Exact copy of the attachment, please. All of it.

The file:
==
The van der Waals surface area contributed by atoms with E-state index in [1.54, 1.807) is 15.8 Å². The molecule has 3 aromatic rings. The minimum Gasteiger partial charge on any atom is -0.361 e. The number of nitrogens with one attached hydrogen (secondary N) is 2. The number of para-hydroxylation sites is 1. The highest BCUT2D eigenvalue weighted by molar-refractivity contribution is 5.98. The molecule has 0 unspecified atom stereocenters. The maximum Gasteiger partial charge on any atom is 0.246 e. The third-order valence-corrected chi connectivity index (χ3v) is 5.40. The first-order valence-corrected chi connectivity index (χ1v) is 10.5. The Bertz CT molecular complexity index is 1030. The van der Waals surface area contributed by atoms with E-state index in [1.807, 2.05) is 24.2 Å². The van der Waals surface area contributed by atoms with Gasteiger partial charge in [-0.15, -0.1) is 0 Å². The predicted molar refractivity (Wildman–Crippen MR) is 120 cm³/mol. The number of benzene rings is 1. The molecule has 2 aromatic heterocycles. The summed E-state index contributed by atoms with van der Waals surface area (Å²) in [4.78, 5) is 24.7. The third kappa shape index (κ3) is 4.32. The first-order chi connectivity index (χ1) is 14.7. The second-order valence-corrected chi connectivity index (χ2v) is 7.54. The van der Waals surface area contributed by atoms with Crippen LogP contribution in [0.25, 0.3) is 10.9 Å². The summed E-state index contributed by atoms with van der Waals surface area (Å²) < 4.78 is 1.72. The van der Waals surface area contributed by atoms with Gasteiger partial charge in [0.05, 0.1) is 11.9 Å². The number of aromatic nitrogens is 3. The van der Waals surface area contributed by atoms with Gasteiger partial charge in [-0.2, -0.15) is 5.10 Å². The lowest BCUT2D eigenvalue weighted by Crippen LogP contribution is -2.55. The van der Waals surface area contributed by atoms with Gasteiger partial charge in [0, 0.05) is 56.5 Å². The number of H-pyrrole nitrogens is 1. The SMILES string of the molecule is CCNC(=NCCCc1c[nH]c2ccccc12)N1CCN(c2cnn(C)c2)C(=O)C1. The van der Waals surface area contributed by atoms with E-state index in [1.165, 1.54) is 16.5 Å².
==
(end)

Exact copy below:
The van der Waals surface area contributed by atoms with E-state index in [1.54, 1.807) is 15.8 Å². The molecule has 3 aromatic rings. The minimum Gasteiger partial charge on any atom is -0.361 e. The number of nitrogens with one attached hydrogen (secondary N) is 2. The number of para-hydroxylation sites is 1. The highest BCUT2D eigenvalue weighted by molar-refractivity contribution is 5.98. The molecule has 0 unspecified atom stereocenters. The maximum Gasteiger partial charge on any atom is 0.246 e. The third-order valence-corrected chi connectivity index (χ3v) is 5.40. The first-order valence-corrected chi connectivity index (χ1v) is 10.5. The Bertz CT molecular complexity index is 1030. The van der Waals surface area contributed by atoms with E-state index in [1.807, 2.05) is 24.2 Å². The van der Waals surface area contributed by atoms with Gasteiger partial charge in [-0.15, -0.1) is 0 Å². The predicted molar refractivity (Wildman–Crippen MR) is 120 cm³/mol. The number of benzene rings is 1. The molecule has 2 aromatic heterocycles. The summed E-state index contributed by atoms with van der Waals surface area (Å²) in [4.78, 5) is 24.7. The third kappa shape index (κ3) is 4.32. The first-order chi connectivity index (χ1) is 14.7. The second-order valence-corrected chi connectivity index (χ2v) is 7.54. The van der Waals surface area contributed by atoms with Crippen LogP contribution in [0.25, 0.3) is 10.9 Å². The summed E-state index contributed by atoms with van der Waals surface area (Å²) < 4.78 is 1.72. The van der Waals surface area contributed by atoms with Gasteiger partial charge in [0.05, 0.1) is 11.9 Å². The number of aromatic nitrogens is 3. The van der Waals surface area contributed by atoms with Gasteiger partial charge in [-0.2, -0.15) is 5.10 Å². The lowest BCUT2D eigenvalue weighted by Crippen LogP contribution is -2.55. The van der Waals surface area contributed by atoms with Gasteiger partial charge in [0, 0.05) is 56.5 Å². The number of H-pyrrole nitrogens is 1. The SMILES string of the molecule is CCNC(=NCCCc1c[nH]c2ccccc12)N1CCN(c2cnn(C)c2)C(=O)C1. The van der Waals surface area contributed by atoms with E-state index in [1.165, 1.54) is 16.5 Å².